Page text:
A general formula that can calculate the spin current induced by oscillating magnetic fields in magnetic materials and aid our understanding of novel spintronics functionality has been developed by researchers from Tokyo Tech and Chiba University. The formula predicts large spin currents arising from a hitherto unknown contribution in antiferromagnetic chromium trihalides, opening doors to material design for novel spintronics devices.
An ingenious approach toward developing low-power, high-speed, and high-density memory devices is based on spintronics, an emerging frontier in technology that harnesses a degree of freedom of electrons known as “spin.” Put simply, electrons, along with their negative charge, possess a “spin” whose orientation can be controlled using magnetic fields. This is particularly relevant for magnetic insulators, in which the electrons cannot move around, but the “spin” remains controllable. In these materials, the magnetic excitations can give rise to a “spin current,” which forms the basis of spintronics.
Scientists have been looking for efficient methods to generate the spin current. The “photogalvanic effect,” a phenomenon characterized by the generation of dc current from light illumination, is particularly useful in this regard. Studies have found that a “photogalvanic” spin current can be generated similarly using the magnetic fields in electromagnetic waves. However, we currently lack candidate materials and a general mathematical formulation for exploring this phenomenon.
Now, Associate Professor Hiroaki Ishizuka from Tokyo Institute of Technology (Tokyo Tech), along with his colleague, has addressed these issues. In their recent breakthrough published in Physical Review Letters, they presented a general formula that can be used to calculate the photogalvanic spin current induced by transverse oscillating magnetic excitations. They then used this formula to understand how photogalvanic spin currents arise in bilayer chromium (Cr) trihalide compounds, namely chromium triiodide (CrI3) and chromium tribromide (CrBr3).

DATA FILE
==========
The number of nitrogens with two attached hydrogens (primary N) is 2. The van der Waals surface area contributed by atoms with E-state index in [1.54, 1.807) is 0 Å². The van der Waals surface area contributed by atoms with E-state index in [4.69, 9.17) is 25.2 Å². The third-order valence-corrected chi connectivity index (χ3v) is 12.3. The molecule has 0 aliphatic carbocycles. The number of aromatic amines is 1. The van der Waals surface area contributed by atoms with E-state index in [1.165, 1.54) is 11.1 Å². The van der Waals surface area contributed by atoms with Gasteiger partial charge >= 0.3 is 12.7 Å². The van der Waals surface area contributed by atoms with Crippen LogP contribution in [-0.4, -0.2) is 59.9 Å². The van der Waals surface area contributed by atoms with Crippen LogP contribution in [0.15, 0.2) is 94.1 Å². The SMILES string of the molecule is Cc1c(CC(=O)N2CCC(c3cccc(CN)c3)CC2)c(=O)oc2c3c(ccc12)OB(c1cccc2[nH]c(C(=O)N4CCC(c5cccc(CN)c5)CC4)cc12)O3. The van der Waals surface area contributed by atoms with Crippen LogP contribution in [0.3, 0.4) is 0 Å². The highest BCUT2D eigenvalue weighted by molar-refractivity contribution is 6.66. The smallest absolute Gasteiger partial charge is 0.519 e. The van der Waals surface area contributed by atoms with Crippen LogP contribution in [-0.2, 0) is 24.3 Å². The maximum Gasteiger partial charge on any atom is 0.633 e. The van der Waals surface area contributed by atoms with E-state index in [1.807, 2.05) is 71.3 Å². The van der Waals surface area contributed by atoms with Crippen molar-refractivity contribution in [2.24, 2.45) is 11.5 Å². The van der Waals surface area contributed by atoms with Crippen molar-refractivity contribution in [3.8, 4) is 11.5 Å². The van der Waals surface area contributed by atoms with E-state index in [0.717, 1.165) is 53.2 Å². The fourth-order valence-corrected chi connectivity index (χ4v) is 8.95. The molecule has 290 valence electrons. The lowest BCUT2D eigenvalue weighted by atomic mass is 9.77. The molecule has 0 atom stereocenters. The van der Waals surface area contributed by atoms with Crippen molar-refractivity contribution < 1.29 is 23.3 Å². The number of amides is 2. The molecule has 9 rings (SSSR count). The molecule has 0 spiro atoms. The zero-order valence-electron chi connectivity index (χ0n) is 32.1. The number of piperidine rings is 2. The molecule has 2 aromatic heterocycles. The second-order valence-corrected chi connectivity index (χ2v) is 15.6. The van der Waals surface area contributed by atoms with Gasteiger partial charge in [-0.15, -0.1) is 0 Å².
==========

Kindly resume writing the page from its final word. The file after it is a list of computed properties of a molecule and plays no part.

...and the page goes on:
“Unlike past studies that considered longitudinal oscillating magnetic fields for generating spin currents, our study focuses on transverse oscillating magnetic fields. Based on this, we found that processes involving one magnon (quantum of spin wave excitations) band as well as two magnon bands contribute to the spin current,” elaborates Dr. Ishizuka, speaking of their findings.
Using their formula, the duo found that both CrI3 and CrBr3 showed a large photogalvanic spin current for magnetic excitations corresponding to electromagnetic waves at gigahertz and terahertz frequencies. However, the current only appeared when the spins showed antiferromagnetic ordering, i.e., successive spins were anti-parallel, as opposed to ferromagnetic ordering (successive spins were parallel). Moreover, the spin current direction was governed by the orientation of the antiferromagnetic ordering (whether the spins on the first and second layers were arranged up-down or down-up). Additionally, they pointed out that, unlike previous findings that attributed the spin current to only the two-magnon process, their formula showed that a large response was, in general, possible with the single magnon process.
These results suggest that bilayer CrI3 and CrBr3 are strong candidates for investigating the mechanism associated with photogalvanic spin current generation. “Our study not only predicts unforeseen contributions to the spin current but also provides a guideline for the design of novel materials driven by the photogalvanic effect of magnetic excitations,” highlights Dr. Ishizuka.
Indeed, the work done by the duo could open up new horizons in spintronics!
Title of original paper: Large photogalvanic spin current by magnetic resonance in bilayer Cr trihalides
Authors: Hiroaki Ishizuka1,* and Masahiro Sato2, 3
1 Department of Physics, Tokyo Institute of Technology
2 Department of Physics, Ibaraki University
3 Department of Physics, Chiba University
Journal: Physical Review Letters
Public Relations Division, Tokyo Institute of Technology
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